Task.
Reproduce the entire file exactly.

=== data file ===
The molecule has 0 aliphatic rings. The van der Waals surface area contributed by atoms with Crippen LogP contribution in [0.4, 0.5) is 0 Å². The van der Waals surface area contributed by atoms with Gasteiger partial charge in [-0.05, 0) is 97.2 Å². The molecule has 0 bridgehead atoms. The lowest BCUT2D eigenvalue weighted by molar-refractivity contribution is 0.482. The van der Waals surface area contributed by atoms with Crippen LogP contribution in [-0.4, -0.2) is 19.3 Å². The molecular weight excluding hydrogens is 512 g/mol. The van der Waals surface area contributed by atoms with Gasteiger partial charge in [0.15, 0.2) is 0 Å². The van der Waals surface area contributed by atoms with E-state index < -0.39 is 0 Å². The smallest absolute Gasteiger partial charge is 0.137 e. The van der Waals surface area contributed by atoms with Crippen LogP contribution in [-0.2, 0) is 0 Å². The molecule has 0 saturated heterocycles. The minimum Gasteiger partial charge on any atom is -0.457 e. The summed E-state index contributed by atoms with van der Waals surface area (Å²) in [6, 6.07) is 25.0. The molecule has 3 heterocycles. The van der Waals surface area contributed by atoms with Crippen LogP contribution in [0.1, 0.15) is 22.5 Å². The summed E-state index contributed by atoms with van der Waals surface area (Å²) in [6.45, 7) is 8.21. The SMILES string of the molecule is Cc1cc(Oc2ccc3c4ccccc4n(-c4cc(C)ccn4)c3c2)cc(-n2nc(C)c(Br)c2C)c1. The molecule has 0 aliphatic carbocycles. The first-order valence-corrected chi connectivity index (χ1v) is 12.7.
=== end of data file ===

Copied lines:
The molecule has 0 aliphatic rings. The van der Waals surface area contributed by atoms with Crippen LogP contribution in [0.4, 0.5) is 0 Å². The van der Waals surface area contributed by atoms with Gasteiger partial charge in [-0.05, 0) is 97.2 Å². The molecule has 0 bridgehead atoms. The lowest BCUT2D eigenvalue weighted by molar-refractivity contribution is 0.482. The van der Waals surface area contributed by atoms with Crippen LogP contribution in [-0.4, -0.2) is 19.3 Å². The molecular weight excluding hydrogens is 512 g/mol. The van der Waals surface area contributed by atoms with Gasteiger partial charge in [0.15, 0.2) is 0 Å². The van der Waals surface area contributed by atoms with E-state index < -0.39 is 0 Å². The smallest absolute Gasteiger partial charge is 0.137 e. The van der Waals surface area contributed by atoms with Crippen LogP contribution in [-0.2, 0) is 0 Å². The molecule has 0 saturated heterocycles. The minimum Gasteiger partial charge on any atom is -0.457 e. The summed E-state index contributed by atoms with van der Waals surface area (Å²) in [6, 6.07) is 25.0. The molecule has 3 heterocycles. The van der Waals surface area contributed by atoms with Crippen LogP contribution in [0.1, 0.15) is 22.5 Å². The summed E-state index contributed by atoms with van der Waals surface area (Å²) in [6.45, 7) is 8.21. The SMILES string of the molecule is Cc1cc(Oc2ccc3c4ccccc4n(-c4cc(C)ccn4)c3c2)cc(-n2nc(C)c(Br)c2C)c1. The molecule has 0 aliphatic carbocycles. The first-order valence-corrected chi connectivity index (χ1v) is 12.7.